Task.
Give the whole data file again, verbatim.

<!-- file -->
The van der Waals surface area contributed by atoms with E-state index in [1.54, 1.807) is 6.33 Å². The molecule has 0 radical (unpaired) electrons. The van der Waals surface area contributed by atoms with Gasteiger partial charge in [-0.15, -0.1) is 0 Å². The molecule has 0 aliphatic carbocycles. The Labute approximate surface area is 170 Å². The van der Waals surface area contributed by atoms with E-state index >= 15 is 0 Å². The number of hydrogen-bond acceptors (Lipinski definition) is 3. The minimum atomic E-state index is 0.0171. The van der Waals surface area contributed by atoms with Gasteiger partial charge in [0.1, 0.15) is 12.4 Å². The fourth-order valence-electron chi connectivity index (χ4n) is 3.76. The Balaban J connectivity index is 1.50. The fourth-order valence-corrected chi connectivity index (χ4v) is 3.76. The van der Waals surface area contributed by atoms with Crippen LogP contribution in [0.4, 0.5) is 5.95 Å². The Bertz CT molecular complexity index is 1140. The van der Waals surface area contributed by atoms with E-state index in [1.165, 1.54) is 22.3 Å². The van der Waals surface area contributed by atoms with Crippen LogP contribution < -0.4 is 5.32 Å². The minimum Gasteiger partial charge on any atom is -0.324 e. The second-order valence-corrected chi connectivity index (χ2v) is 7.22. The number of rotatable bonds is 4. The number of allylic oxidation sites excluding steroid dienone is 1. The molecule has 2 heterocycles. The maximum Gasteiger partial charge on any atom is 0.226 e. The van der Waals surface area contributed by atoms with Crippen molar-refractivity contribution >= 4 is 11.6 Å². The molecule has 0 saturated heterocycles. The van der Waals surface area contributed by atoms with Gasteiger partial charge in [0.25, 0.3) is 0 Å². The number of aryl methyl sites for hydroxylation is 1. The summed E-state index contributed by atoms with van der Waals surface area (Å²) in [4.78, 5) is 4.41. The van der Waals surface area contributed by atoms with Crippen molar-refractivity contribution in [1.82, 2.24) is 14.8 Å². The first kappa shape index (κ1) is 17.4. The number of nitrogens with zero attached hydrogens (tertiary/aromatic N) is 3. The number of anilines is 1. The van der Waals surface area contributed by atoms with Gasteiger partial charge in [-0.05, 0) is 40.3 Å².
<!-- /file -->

The van der Waals surface area contributed by atoms with E-state index in [1.54, 1.807) is 6.33 Å². The molecule has 0 radical (unpaired) electrons. The van der Waals surface area contributed by atoms with Gasteiger partial charge in [-0.15, -0.1) is 0 Å². The molecule has 0 aliphatic carbocycles. The Labute approximate surface area is 170 Å². The van der Waals surface area contributed by atoms with E-state index >= 15 is 0 Å². The number of hydrogen-bond acceptors (Lipinski definition) is 3. The minimum atomic E-state index is 0.0171. The van der Waals surface area contributed by atoms with Gasteiger partial charge in [0.1, 0.15) is 12.4 Å². The fourth-order valence-electron chi connectivity index (χ4n) is 3.76. The Balaban J connectivity index is 1.50. The fourth-order valence-corrected chi connectivity index (χ4v) is 3.76. The van der Waals surface area contributed by atoms with Crippen LogP contribution in [0.4, 0.5) is 5.95 Å². The Bertz CT molecular complexity index is 1140. The van der Waals surface area contributed by atoms with E-state index in [1.165, 1.54) is 22.3 Å². The van der Waals surface area contributed by atoms with Crippen LogP contribution < -0.4 is 5.32 Å². The minimum Gasteiger partial charge on any atom is -0.324 e. The second-order valence-corrected chi connectivity index (χ2v) is 7.22. The number of rotatable bonds is 4. The number of allylic oxidation sites excluding steroid dienone is 1. The molecule has 2 heterocycles. The maximum Gasteiger partial charge on any atom is 0.226 e. The van der Waals surface area contributed by atoms with Crippen molar-refractivity contribution >= 4 is 11.6 Å². The molecule has 0 saturated heterocycles. The van der Waals surface area contributed by atoms with Gasteiger partial charge in [0.25, 0.3) is 0 Å². The number of aryl methyl sites for hydroxylation is 1. The summed E-state index contributed by atoms with van der Waals surface area (Å²) in [4.78, 5) is 4.41. The van der Waals surface area contributed by atoms with Crippen molar-refractivity contribution in [1.82, 2.24) is 14.8 Å². The first kappa shape index (κ1) is 17.4. The number of nitrogens with zero attached hydrogens (tertiary/aromatic N) is 3. The number of anilines is 1. The van der Waals surface area contributed by atoms with Gasteiger partial charge in [-0.05, 0) is 40.3 Å².